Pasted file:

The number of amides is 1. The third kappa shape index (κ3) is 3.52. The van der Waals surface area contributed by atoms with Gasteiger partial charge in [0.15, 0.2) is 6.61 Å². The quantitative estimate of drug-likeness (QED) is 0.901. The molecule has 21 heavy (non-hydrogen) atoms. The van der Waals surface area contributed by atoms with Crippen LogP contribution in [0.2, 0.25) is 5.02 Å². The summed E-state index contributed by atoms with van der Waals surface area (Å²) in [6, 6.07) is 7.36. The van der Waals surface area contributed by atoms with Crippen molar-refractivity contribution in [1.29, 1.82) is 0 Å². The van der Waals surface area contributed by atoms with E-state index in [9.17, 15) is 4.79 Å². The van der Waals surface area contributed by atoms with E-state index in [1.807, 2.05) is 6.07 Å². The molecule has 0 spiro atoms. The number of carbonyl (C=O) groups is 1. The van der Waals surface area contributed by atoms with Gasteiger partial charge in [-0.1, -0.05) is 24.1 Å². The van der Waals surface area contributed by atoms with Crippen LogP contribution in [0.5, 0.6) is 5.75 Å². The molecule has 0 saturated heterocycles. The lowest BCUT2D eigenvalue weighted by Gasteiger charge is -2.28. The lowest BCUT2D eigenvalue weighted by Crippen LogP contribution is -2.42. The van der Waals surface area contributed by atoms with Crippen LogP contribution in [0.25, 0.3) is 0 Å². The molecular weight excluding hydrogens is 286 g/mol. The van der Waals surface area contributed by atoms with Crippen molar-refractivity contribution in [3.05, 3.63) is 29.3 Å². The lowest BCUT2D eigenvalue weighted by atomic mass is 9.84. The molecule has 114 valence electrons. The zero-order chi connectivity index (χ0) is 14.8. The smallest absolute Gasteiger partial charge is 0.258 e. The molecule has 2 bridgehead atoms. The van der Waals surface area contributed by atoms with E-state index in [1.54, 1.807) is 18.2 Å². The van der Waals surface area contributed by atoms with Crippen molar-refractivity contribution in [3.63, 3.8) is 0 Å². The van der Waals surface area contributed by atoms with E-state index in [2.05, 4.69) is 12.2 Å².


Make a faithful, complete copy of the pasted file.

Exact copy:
The number of amides is 1. The third kappa shape index (κ3) is 3.52. The van der Waals surface area contributed by atoms with Gasteiger partial charge in [0.15, 0.2) is 6.61 Å². The quantitative estimate of drug-likeness (QED) is 0.901. The molecule has 21 heavy (non-hydrogen) atoms. The van der Waals surface area contributed by atoms with Crippen LogP contribution in [0.2, 0.25) is 5.02 Å². The summed E-state index contributed by atoms with van der Waals surface area (Å²) in [6, 6.07) is 7.36. The van der Waals surface area contributed by atoms with Crippen molar-refractivity contribution in [1.29, 1.82) is 0 Å². The van der Waals surface area contributed by atoms with E-state index in [9.17, 15) is 4.79 Å². The van der Waals surface area contributed by atoms with E-state index in [1.807, 2.05) is 6.07 Å². The molecule has 0 spiro atoms. The number of carbonyl (C=O) groups is 1. The van der Waals surface area contributed by atoms with Gasteiger partial charge in [-0.1, -0.05) is 24.1 Å². The van der Waals surface area contributed by atoms with Crippen LogP contribution in [0.5, 0.6) is 5.75 Å². The molecule has 0 saturated heterocycles. The lowest BCUT2D eigenvalue weighted by Gasteiger charge is -2.28. The lowest BCUT2D eigenvalue weighted by Crippen LogP contribution is -2.42. The van der Waals surface area contributed by atoms with Crippen LogP contribution in [0.25, 0.3) is 0 Å². The molecular weight excluding hydrogens is 286 g/mol. The van der Waals surface area contributed by atoms with Crippen molar-refractivity contribution in [3.05, 3.63) is 29.3 Å². The lowest BCUT2D eigenvalue weighted by atomic mass is 9.84. The molecule has 114 valence electrons. The zero-order chi connectivity index (χ0) is 14.8. The smallest absolute Gasteiger partial charge is 0.258 e. The molecule has 2 bridgehead atoms. The van der Waals surface area contributed by atoms with E-state index in [1.54, 1.807) is 18.2 Å². The van der Waals surface area contributed by atoms with Crippen molar-refractivity contribution in [3.63, 3.8) is 0 Å². The van der Waals surface area contributed by atoms with E-state index in [2.05, 4.69) is 12.2 Å².